If you’re ever feeling a little 70’s-nostalgia, Shampoo is the perfect, easy to watch flick. Embedded in disco-era’s culture- from the wardrobe to hair to the décor filling each house, is the story of a Beverly Hills hairdresser. George Roundy’s (Warren Beatty) career begins to clash with his social life, causing a chain of overlapping incidents. Carrie Fischer, Julie Christie and Goldie Hawn star alongside this well-made rom-com (if a little unambitious at times).
Shampoo may not be the most eventful narrative to start with. It draws entertainment more from small mishaps and character developments over big action-packed sequences and plot twists. That said, if you look closely the film is cleverly detailed. Things such as putting on a pair of sunglasses or repeating the phrase ‘You’re great, baby’ reflect character and build on established themes. It’s quietly funny, too. Visually and audibly. Though I do think it had the potential to be more comedic if it had a little more confidence. I believe a few on-screen mistakes (i.e dropping a phone) were left in that gives it that more organic, believable feel, and you can tell just by the first shot how thoughtfully the story is technically portrayed.
We open to a pitch-black screen, only the sound of two characters telling us what’s going. This interestingly lasts a fair few minutes. The only light comes from the incessantly ringing phone which glows upon Roundy’s face every time he answers. Through this simple act, the plot focus on Georges constant interruptions in life is established- and we’re only four minuets into the movie.
Hal Ashby directed this film in 1975, equating a culture not quite rid of the 60’s just yet. This is evident with the (marvelous) mix of 60’s music and hippie attitudes that linger on. I could imagine Shampoo being slightly less interesting to audiences of its initial release. The grainy film quality and Hendrix tunes would have just been the norm, whereas watching it in 2018 adds a nostalgic twist as we boogie to Jefferson Airplane and not Justin Bieber, thank goodness. If you like anything like Hannah and Her Sisters (dir. Woody Allen, 1986) you’ll probably enjoy Shampoo.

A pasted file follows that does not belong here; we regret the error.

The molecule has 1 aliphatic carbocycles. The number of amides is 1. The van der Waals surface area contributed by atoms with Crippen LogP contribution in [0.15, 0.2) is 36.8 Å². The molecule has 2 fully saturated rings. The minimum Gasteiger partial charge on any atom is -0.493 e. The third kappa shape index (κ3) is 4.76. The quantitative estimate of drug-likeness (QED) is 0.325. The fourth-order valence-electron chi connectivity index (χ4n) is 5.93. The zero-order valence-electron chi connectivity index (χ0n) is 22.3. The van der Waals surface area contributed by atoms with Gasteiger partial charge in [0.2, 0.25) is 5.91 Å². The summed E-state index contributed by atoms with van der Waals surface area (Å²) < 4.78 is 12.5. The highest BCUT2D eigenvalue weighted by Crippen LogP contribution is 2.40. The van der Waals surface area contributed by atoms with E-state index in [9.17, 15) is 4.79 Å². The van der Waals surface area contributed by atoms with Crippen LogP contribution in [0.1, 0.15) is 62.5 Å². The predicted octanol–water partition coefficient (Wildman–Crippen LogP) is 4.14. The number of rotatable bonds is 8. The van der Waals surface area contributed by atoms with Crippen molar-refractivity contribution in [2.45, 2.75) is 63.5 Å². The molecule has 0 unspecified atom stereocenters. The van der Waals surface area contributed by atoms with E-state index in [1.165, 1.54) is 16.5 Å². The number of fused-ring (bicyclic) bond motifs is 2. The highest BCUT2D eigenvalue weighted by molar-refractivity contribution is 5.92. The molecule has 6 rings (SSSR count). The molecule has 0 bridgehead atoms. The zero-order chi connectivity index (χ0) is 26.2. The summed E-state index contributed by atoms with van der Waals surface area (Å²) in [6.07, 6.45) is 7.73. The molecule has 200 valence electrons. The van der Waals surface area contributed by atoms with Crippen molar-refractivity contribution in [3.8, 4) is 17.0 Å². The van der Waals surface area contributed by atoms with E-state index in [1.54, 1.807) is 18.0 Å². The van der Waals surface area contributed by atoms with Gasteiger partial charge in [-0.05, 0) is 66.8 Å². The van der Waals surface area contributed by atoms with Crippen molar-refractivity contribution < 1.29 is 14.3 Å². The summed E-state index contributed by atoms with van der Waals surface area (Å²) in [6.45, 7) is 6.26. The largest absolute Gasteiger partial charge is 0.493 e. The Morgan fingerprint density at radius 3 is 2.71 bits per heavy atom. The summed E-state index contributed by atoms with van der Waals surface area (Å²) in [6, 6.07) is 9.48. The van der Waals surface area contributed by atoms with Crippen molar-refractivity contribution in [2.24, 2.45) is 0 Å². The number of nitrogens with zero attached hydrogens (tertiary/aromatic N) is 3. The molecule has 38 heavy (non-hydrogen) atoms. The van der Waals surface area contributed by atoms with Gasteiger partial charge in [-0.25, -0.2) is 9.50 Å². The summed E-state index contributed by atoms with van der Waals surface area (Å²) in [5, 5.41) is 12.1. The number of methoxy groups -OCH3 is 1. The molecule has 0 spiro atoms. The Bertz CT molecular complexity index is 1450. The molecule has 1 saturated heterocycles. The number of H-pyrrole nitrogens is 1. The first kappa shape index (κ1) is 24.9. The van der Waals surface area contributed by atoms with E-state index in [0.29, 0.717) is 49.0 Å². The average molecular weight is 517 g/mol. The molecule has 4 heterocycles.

A quality I find recurring in many films of this era is the business of the screen. The frames aren’t empty save for our protagonist and that one extra. The dialogue isn’t heavily structured. It’s crowded, with the TV playing in the background whilst characters argue over each other. Again, I like how much more realistic this is. Shampoo envelopes you more in the story as you could easily be in the room with them.
Shampoo presents what I initially thought to be very stereotypical characters; the ditsy blonde and the uptight businessman. But these expectations were (mostly) subverted by the end, with no real hero or villain. I came to actually like the businessman in fact, with the protagonist becoming lightly annoying with his player attitude to people. This meaning, they weren’t all just flat characters used time and time again in these rom-com genres. They were real people.
It must be noted that along with the 70’s culture of terrible food (‘chopped liver’ and celery sticks for lunch anyone?) and bouffant hairdos comes the homophobic comments and casual racism. (The maid just happened to be a black woman). Though not ideal, it does demonstrate how far society has come since that ‘simpler’ time of the 70’s. This isn’t to say our society doesn’t have these prejudicial attitudes- far from it. But at least it’s a start. Bypassing that, and the ever-so-slightly boring few scenes in the first half, it’s a decent watch.
Nowadays rom-coms have a habit of falling short on imagination, creativity or technical ability. Oftentimes lazy, predictable and following a strict editing format, Shampoo goes against this. It’s witty charm and obvious effort Ashby has gone to use cinematic techniques as storytelling tools renders an easy but memorable watch. The cinematic themes of ‘national mediocrity’ and ‘self-discovery’ are a little lost- so much so, I had to Google it. But that doesn’t make Shampoo any less enjoyable to watch, and I can see what that film was trying to get at deep down.